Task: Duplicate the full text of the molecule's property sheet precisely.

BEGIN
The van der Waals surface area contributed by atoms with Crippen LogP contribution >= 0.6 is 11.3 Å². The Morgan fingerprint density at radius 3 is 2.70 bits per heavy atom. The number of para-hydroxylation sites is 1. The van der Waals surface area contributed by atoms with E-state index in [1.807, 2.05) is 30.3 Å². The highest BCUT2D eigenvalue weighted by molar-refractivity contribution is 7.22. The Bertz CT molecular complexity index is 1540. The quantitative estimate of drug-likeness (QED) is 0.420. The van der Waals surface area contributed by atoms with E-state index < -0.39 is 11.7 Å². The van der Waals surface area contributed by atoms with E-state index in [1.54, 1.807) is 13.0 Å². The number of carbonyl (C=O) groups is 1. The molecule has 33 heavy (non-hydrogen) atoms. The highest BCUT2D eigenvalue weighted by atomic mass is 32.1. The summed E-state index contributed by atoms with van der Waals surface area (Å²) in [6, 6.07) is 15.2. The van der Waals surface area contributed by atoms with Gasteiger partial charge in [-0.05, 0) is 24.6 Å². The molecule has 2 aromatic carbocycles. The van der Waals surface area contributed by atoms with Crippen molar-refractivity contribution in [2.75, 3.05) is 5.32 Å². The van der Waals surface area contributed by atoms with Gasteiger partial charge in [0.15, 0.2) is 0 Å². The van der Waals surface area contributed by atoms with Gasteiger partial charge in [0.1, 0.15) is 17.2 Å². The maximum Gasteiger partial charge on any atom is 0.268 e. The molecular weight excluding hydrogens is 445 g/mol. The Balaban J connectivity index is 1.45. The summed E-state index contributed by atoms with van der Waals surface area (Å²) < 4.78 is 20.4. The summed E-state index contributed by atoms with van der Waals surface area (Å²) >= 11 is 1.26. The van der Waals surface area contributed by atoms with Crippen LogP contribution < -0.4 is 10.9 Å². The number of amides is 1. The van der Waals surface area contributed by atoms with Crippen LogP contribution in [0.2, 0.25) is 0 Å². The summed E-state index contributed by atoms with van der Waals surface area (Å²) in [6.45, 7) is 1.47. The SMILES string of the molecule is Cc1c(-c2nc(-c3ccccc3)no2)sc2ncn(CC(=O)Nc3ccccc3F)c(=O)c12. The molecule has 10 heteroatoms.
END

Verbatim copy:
The van der Waals surface area contributed by atoms with Crippen LogP contribution >= 0.6 is 11.3 Å². The Morgan fingerprint density at radius 3 is 2.70 bits per heavy atom. The number of para-hydroxylation sites is 1. The van der Waals surface area contributed by atoms with E-state index in [1.807, 2.05) is 30.3 Å². The highest BCUT2D eigenvalue weighted by molar-refractivity contribution is 7.22. The Bertz CT molecular complexity index is 1540. The quantitative estimate of drug-likeness (QED) is 0.420. The van der Waals surface area contributed by atoms with E-state index < -0.39 is 11.7 Å². The van der Waals surface area contributed by atoms with E-state index in [1.54, 1.807) is 13.0 Å². The number of carbonyl (C=O) groups is 1. The molecule has 33 heavy (non-hydrogen) atoms. The highest BCUT2D eigenvalue weighted by atomic mass is 32.1. The summed E-state index contributed by atoms with van der Waals surface area (Å²) in [6, 6.07) is 15.2. The van der Waals surface area contributed by atoms with Gasteiger partial charge in [-0.05, 0) is 24.6 Å². The molecule has 2 aromatic carbocycles. The van der Waals surface area contributed by atoms with Crippen molar-refractivity contribution in [2.75, 3.05) is 5.32 Å². The van der Waals surface area contributed by atoms with Gasteiger partial charge in [0.15, 0.2) is 0 Å². The van der Waals surface area contributed by atoms with Gasteiger partial charge in [0.1, 0.15) is 17.2 Å². The maximum Gasteiger partial charge on any atom is 0.268 e. The molecular weight excluding hydrogens is 445 g/mol. The Balaban J connectivity index is 1.45. The summed E-state index contributed by atoms with van der Waals surface area (Å²) < 4.78 is 20.4. The summed E-state index contributed by atoms with van der Waals surface area (Å²) >= 11 is 1.26. The van der Waals surface area contributed by atoms with Crippen LogP contribution < -0.4 is 10.9 Å². The number of amides is 1. The van der Waals surface area contributed by atoms with Crippen LogP contribution in [0.2, 0.25) is 0 Å². The summed E-state index contributed by atoms with van der Waals surface area (Å²) in [6.45, 7) is 1.47. The SMILES string of the molecule is Cc1c(-c2nc(-c3ccccc3)no2)sc2ncn(CC(=O)Nc3ccccc3F)c(=O)c12. The molecule has 10 heteroatoms.